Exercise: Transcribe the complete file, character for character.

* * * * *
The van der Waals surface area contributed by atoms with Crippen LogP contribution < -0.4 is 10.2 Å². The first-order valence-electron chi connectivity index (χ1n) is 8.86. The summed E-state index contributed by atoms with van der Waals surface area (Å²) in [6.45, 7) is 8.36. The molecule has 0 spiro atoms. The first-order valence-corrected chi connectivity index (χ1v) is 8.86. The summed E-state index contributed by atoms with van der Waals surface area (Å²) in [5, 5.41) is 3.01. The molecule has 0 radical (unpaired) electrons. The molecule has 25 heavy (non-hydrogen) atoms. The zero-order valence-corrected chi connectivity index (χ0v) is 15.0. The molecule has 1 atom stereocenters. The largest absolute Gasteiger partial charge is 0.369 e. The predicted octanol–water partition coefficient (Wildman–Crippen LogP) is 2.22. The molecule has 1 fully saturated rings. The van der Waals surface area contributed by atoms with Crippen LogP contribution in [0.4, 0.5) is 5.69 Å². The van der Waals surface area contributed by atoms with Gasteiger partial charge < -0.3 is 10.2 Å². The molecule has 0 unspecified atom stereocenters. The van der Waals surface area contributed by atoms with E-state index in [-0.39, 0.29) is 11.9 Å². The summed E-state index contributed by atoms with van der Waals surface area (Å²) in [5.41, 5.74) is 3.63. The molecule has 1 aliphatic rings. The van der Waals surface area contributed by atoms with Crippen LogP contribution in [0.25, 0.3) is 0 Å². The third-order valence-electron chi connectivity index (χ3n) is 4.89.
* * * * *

The van der Waals surface area contributed by atoms with Crippen LogP contribution < -0.4 is 10.2 Å². The first-order valence-electron chi connectivity index (χ1n) is 8.86. The summed E-state index contributed by atoms with van der Waals surface area (Å²) in [6.45, 7) is 8.36. The molecule has 0 spiro atoms. The first-order valence-corrected chi connectivity index (χ1v) is 8.86. The summed E-state index contributed by atoms with van der Waals surface area (Å²) in [5, 5.41) is 3.01. The molecule has 0 radical (unpaired) electrons. The molecule has 25 heavy (non-hydrogen) atoms. The zero-order valence-corrected chi connectivity index (χ0v) is 15.0. The molecule has 1 atom stereocenters. The largest absolute Gasteiger partial charge is 0.369 e. The predicted octanol–water partition coefficient (Wildman–Crippen LogP) is 2.22. The molecule has 1 fully saturated rings. The van der Waals surface area contributed by atoms with Crippen LogP contribution in [0.4, 0.5) is 5.69 Å². The van der Waals surface area contributed by atoms with Gasteiger partial charge < -0.3 is 10.2 Å². The molecule has 0 unspecified atom stereocenters. The van der Waals surface area contributed by atoms with E-state index in [-0.39, 0.29) is 11.9 Å². The summed E-state index contributed by atoms with van der Waals surface area (Å²) in [5.41, 5.74) is 3.63. The molecule has 1 aliphatic rings. The van der Waals surface area contributed by atoms with Crippen LogP contribution in [0.25, 0.3) is 0 Å². The third-order valence-electron chi connectivity index (χ3n) is 4.89.